World Savings Day

What is World Savings Day?

World Savings Day is on the 31st of October, a special day to celebrate and encourage savings worldwide. In Germany, World Savings Day is primarily associated with the Sparkassen Finance Group. As one of the country's most popular employers, the finance group celebrates the day yearly – even in South East Asia.

Why is there a World Savings Day?

World Savings Day is an important day for Sparkassen and Banks to encourage the younger generation to focus on the topic of savings. But also, for many adult savers, this day is important to bring the focus back to the reserve generation. Special offers for young customers make the day an event every year.

Saving in transition

People have been saving for thousands of years. Even in ancient times, Greeks and Romans used simple containers with small openings to store coins. 

The oldest known money box is a small Greek treasure temple made of clay: a so-called “thesaurus”. And this is the origin of the nowadays more popular word - “safe”.

In the Middle Ages, people used clay pots to store money. It was during this period that the first pig-shaped money boxes appeared. Even then, the animal was considered a symbol of good luck and prosperity. The proverb "having a pig" describes precisely that: only someone wealthy could afford to own livestock - and always had food to eat.

How we save today

In many households, the piggy bank changed into various shapes, such as bears, tigers, unicorns or even a soccer ball. It is still a popular way of storing money.

But besides that, there are many different options to store the money, such as classical savings at the bank, investing in funds, ETFs, stocks and many more. There is a variety of offers all around the globe. This high amount of opportunities may also lead to overload, which is why World Savings Day is also an excellent opportunity to clear up the mass of options and gain some knowledge about the topic of “Saving”.

The Sparkasse and World Savings Day

World Savings Day has a tradition that goes back almost a century: it was first held on 31st October 1925. A year earlier, the World Savings Banks Institute had decided to introduce "World Thrift Day" at the first International Savings Banks Congress in Milan.

The aim was to build up a fortune over the years with small amounts - and thus learn to appreciate the value of money.

Saving, it was said at the time, "is a virtue and a practice that is fundamental to the social progress of every individual, every nation and all mankind!"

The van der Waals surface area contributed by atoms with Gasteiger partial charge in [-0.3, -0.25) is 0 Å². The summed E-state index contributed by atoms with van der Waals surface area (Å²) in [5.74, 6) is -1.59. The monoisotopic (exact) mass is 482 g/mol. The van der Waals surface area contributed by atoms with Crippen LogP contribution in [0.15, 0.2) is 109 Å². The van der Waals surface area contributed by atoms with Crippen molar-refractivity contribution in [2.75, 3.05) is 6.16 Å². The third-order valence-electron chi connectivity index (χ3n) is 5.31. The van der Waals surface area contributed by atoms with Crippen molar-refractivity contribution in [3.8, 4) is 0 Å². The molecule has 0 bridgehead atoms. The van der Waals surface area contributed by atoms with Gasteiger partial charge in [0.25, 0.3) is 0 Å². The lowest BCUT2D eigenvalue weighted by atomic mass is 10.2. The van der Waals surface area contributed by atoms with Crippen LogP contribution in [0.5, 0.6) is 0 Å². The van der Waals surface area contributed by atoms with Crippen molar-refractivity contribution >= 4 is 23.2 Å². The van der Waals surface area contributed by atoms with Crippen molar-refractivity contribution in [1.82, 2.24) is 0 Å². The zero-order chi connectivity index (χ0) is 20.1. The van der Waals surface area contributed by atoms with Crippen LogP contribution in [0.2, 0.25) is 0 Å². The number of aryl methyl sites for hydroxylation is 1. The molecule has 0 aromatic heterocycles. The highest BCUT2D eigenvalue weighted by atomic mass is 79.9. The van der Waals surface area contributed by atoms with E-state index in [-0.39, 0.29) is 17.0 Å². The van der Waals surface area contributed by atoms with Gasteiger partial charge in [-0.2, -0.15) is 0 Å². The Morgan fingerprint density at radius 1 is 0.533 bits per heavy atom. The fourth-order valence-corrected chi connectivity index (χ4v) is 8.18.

How and for what do you save?

Talking to people in your circle of friends or acquaintances about saving can provide exciting insights into how others think. After all, even within your own family, there can be many different views on money and financial planning. Some may save diligently and put aside a fixed amount each month to be better protected later during retirement. Others prefer to spend their money directly because they feel it is important to live well here and now.

Retirement provision is a must.- Even if not enough people are currently doing so - saving privately for retirement is an absolute must. After all, the state pension will be enough for very few people in the future. That's why the younger generation should start saving early for old age. A fund savings plan, for example, can be set up for a small amount of money a month. This leaves enough money to enjoy life in the here and now - and at the same time, save for a good life in old age.

Why should we save at all?

Saving means you have to sacrifice something today to have it available tomorrow. This is often difficult because the future is uncertain. So many people prefer to live in the here and now instead of saving for the future. However: Saving is worthwhile even despite a low savings interest rate because the lion's share is always made up of one's own savings amounts. Financial dry spells can be better survived with a small financial cushion.

Different Stages of Savings

In the Sparkasse, we believe that there are different stages of savings. First, it is essential to have a minimum liquidity reserve, and to be flexible when it comes to financial emergencies. The recommendation is to have 2-3x your monthly income as a reserve.

The second stage concerns the coverage of life risks that can threaten your existence, such as occupational disability. This can be done by an insurance (if available in your country) or another saving-buffer.

The third stage is about providing for old age by saving for a private retirement or investing in property. The last step of savings is to build up wealth: When you have taken care of all the other stages, you can now focus on your wealth and build up your assets. But as with everything, success in saving money doesn't happen overnight. Slow and steady win the race. So, be patient and save as much as you can.

Sources of Information: Weltspartag |

Deutsche Sparkassenstiftung für internationale Kooperation e.V.
Simrockstraße 4, 53113 Bonn

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